Back to Citation

21.  See, e.g., Pacific Gas and Electric Co. Dec. 14, 2016 Comments at 2-3; Xcel Energy Services Inc. Dec. 16, 2016 Comments at 6-7; SolarCity Corp. and Tesla Motors, Inc. Dec. 14, 2016 Comments at 2-4, 8-10; AES Companies Dec. 14, 2016 Comments at 4; Alevo USA Inc. Dec. 14, 2016 Comments at 3-4; Renewable Energy Systems Americas, Inc. Comments at 2-3, 5.

Back to Citation

22.  See, e.g., California Energy Storage Alliance Dec. 14, 2016 Comments at 5.

Back to Citation

23.  See, e.g., Technical Conference Transcript, Docket No. AD16-25-000, at Tr. 34: 11-20 (posted Nov. 9, 2016); Exelon Corp. Dec. 14, 2016 Comments at 2, 6; Union of Concerned Scientists Dec. 14, 2016 Comments at 9-10; Energy Storage Association Dec. 14, 2016 Comments at 3, 6, 12-13.

Back to Citation

24.  See, e.g., Technical Conference Transcript at Tr. 47: 25—Tr. 48: 1; Tr. 50: 13-15; Tr. 168: 4-9; AES Companies Comments at 4; Exelon Corp. Comments at 8, 10; NextEra Energy Resources, LLC Dec. 14, 2016 Comments at 7; Transmission Access Policy Study Group Dec. 14, 2016 Comments at 5-6.

Back to Citation

25.  See, e.g., Heartland Energy Servs, Inc., 68 FERC ¶ 61,223, at 62,062-63 (1994) (prohibiting transfer of benefits from captive customers of a franchised public utility to affiliates and shareholders). See also Golden Spread Elec. Coop. v. Southwestern Public Serv. Co., 123 FERC ¶ 61,047, Opinion No. 501, at P 40 (2008) (citing Minnesota Power & Light Co., 47 FERC ¶ 61,064, at 61,183 n.2, 61,184 (1989)), order on reh'g, Opinion No. 501-A, 144 FERC ¶ 61,132 (2013).

Back to Citation

26.  See Third-Party Provision of Ancillary Services; Accounting and Financial Reporting for New Electric Storage Technologies, Order No. 784, FERC Stats. & Regs., Regulations Preambles ¶ 31,349 (July 30, 2013), order partly granting clarification, Order No. 784-A, 146 FERC ¶ 61,114 (2014).

Back to Citation

27.  Accounting and Reporting Guidance for New Electric Storage Technologies, Docket No. AI14-1-000 (Feb. 20, 2014).

Back to Citation

28.  See Revised Public Utility Filing Requirements, Order No. 2001, FERC Stats. & Regs. ¶ 31,127, reh'g denied, Order No. 2001-A, 100 FERC ¶ 61,074, reh'g denied, Order No. 2001-B, 100 FERC ¶ 61,342, order directing filing, Order No. 2001-C, 101 FERC ¶ 61,314 (2002), order directing filing, Order No. 2001-D, 102 FERC ¶ 61,334, order refining filing requirements, Order No. 2001-E, 105 FERC ¶ 61,352 (2003), order on clarification, Order No. 2001-F, 106 FERC ¶ 61,060 (2004), order revising filing requirements, Order No. 2001-G, 120 FERC ¶ 61,270, order on reh'g and clarification, Order No. 2001-H, 121 FERC ¶ 61,289 (2007), order revising filing requirements, Order No. 2001-I, FERC Stats. & Regs. ¶ 31,282 (2008).

Back to Citation

29.  Electricity Market Transparency Provisions of Section 220 of the Federal Power Act, Order No. 768, FERC Stats. & Regs. ¶ 31,336 (2012), order on reh'g, Order No. 768-A, 143 FERC ¶ 61,054 (2013), order on reh'g, Order No. 768-B, 150 FERC ¶ 61,075 (2015).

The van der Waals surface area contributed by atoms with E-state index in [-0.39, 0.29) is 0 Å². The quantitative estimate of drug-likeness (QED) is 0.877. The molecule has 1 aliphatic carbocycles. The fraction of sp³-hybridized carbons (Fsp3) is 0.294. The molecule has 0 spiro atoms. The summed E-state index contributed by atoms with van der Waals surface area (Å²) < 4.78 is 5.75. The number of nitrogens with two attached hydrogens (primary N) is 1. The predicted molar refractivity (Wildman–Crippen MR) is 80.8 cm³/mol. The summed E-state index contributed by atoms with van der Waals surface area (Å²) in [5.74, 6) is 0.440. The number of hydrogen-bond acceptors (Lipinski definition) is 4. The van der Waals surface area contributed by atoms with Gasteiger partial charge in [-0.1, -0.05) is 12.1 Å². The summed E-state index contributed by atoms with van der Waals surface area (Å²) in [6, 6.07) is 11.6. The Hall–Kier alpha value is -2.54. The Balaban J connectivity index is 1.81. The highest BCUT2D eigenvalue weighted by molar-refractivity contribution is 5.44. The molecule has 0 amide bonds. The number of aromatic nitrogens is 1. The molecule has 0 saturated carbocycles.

Back to Citation

30.  We note that the Supplemental Notice of Technical Conference, setting forth the agenda and questions for the technical conference, which also formed the basis for post-technical conference comments, referred to “cross-subsidization” when discussing this issue. See supra nn.1, 2. We consider “cross-subsidization” to refer to concerns over the allocation of costs between different customer classes for the same services, or between customers under different services, not concerns that resources or public utilities receiving both cost-based and market-based revenues undermine competition in the wholesale electric markets. Therefore, for more precision, here, we use the term “adverse market impacts” instead.

Back to Citation

31.  See, e.g., Technical Conference Transcript at Tr. 65: 8-18; NextEra Energy Resources, LLC Comments at 9-10; Exelon Corp. Comments at 6.

Back to Citation

32.  See, e.g., Transmission Access Policy Study Group Comments at 6.

Back to Citation

33.  See, e.g., FirstLight Power Resources, Inc. Dec. 14, 2016 Comments at 2, 6-7; New England Power Generators Association, Inc. Dec. 14, 2016 Comments at 2-9.

Back to Citation

34.  See, e.g., SolarCity Corp. and Tesla Motors, Inc. Comments at 9.

Back to Citation

35.  See, e.g., Technical Conference Transcript at Tr. 65: 8-18; NextEra Energy Resources, LLC Comments at 9-10.

Back to Citation

36.  See, e.g., Opinion No. 501, 123 FERC ¶ 61,047.

Back to Citation

37.  See NextEra Energy Resources, LLC Comments at 9.

Back to Citation

38.  We note that cost-based rates are reviewed by the Commission and can only be accepted if the rates are just and reasonable.

Back to Citation

39.  See, e.g., Technical Conference Transcript at Tr. 50-51; PG&E Comments at 3; NextEra Energy Resources, LLC Comments at 11-13.

Back to Citation

40.  Nevada Hydro, 122 FERC ¶ 61,272 at P 82 (emphasis added).

Back to Citation

41.  See id.

Back to Citation

1.  Western Grid Dev., LLC, 130 FERC ¶ 61,056, reh'g denied, 133 FERC ¶ 61,029 (2010).

Back to Citation

2.  Utilization of Electric Storage Resources for Multiple Services When Receiving Cost-Based Rate Recovery, 158 FERC ¶ 61,051 (2017).

Back to Citation

3.  Electric Storage Participation in Markets Operated by Regional Transmission Organizations and Independent System Operators, Notice of Proposed Rulemaking, 157 FERC ¶ 61,121 (2016).

Back to Citation

[FR Doc. 2017-02421 Filed 2-3-17; 8:45 am]

BILLING CODE 6717-01-P